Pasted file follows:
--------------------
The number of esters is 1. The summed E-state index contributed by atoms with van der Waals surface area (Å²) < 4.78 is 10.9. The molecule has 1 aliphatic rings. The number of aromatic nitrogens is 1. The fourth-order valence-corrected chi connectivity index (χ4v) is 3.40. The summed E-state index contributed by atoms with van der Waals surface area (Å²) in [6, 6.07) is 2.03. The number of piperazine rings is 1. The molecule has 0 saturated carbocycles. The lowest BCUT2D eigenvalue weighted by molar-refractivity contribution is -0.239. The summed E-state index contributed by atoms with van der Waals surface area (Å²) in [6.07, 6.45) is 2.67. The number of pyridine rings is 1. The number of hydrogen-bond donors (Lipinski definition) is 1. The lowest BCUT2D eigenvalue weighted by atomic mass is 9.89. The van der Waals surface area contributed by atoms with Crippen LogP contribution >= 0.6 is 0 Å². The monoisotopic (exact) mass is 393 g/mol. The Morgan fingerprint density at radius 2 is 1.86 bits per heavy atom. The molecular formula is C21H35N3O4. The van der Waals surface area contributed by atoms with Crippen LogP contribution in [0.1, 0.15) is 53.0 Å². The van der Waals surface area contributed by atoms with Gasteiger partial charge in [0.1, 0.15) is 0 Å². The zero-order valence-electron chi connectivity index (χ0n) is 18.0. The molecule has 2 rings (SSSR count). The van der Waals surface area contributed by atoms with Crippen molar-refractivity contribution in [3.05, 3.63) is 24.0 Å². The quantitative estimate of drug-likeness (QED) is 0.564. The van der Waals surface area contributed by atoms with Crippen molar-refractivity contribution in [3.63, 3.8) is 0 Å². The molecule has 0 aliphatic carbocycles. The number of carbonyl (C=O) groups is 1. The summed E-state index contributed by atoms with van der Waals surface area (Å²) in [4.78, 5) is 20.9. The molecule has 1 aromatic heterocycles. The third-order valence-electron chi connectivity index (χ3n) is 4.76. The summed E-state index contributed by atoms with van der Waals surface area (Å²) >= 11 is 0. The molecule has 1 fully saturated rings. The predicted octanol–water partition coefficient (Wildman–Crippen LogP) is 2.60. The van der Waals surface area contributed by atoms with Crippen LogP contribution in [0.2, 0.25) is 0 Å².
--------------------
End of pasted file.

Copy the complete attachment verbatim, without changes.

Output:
The number of esters is 1. The summed E-state index contributed by atoms with van der Waals surface area (Å²) < 4.78 is 10.9. The molecule has 1 aliphatic rings. The number of aromatic nitrogens is 1. The fourth-order valence-corrected chi connectivity index (χ4v) is 3.40. The summed E-state index contributed by atoms with van der Waals surface area (Å²) in [6, 6.07) is 2.03. The number of piperazine rings is 1. The molecule has 0 saturated carbocycles. The lowest BCUT2D eigenvalue weighted by molar-refractivity contribution is -0.239. The summed E-state index contributed by atoms with van der Waals surface area (Å²) in [6.07, 6.45) is 2.67. The number of pyridine rings is 1. The number of hydrogen-bond donors (Lipinski definition) is 1. The lowest BCUT2D eigenvalue weighted by atomic mass is 9.89. The van der Waals surface area contributed by atoms with Crippen LogP contribution >= 0.6 is 0 Å². The monoisotopic (exact) mass is 393 g/mol. The Morgan fingerprint density at radius 2 is 1.86 bits per heavy atom. The molecular formula is C21H35N3O4. The van der Waals surface area contributed by atoms with Crippen LogP contribution in [0.1, 0.15) is 53.0 Å². The van der Waals surface area contributed by atoms with Gasteiger partial charge in [0.1, 0.15) is 0 Å². The zero-order valence-electron chi connectivity index (χ0n) is 18.0. The molecule has 2 rings (SSSR count). The van der Waals surface area contributed by atoms with Crippen molar-refractivity contribution in [3.05, 3.63) is 24.0 Å². The quantitative estimate of drug-likeness (QED) is 0.564. The van der Waals surface area contributed by atoms with Crippen molar-refractivity contribution in [3.63, 3.8) is 0 Å². The molecule has 0 aliphatic carbocycles. The number of carbonyl (C=O) groups is 1. The summed E-state index contributed by atoms with van der Waals surface area (Å²) in [4.78, 5) is 20.9. The molecule has 1 aromatic heterocycles. The third-order valence-electron chi connectivity index (χ3n) is 4.76. The summed E-state index contributed by atoms with van der Waals surface area (Å²) >= 11 is 0. The molecule has 1 fully saturated rings. The predicted octanol–water partition coefficient (Wildman–Crippen LogP) is 2.60. The van der Waals surface area contributed by atoms with Crippen LogP contribution in [0.2, 0.25) is 0 Å².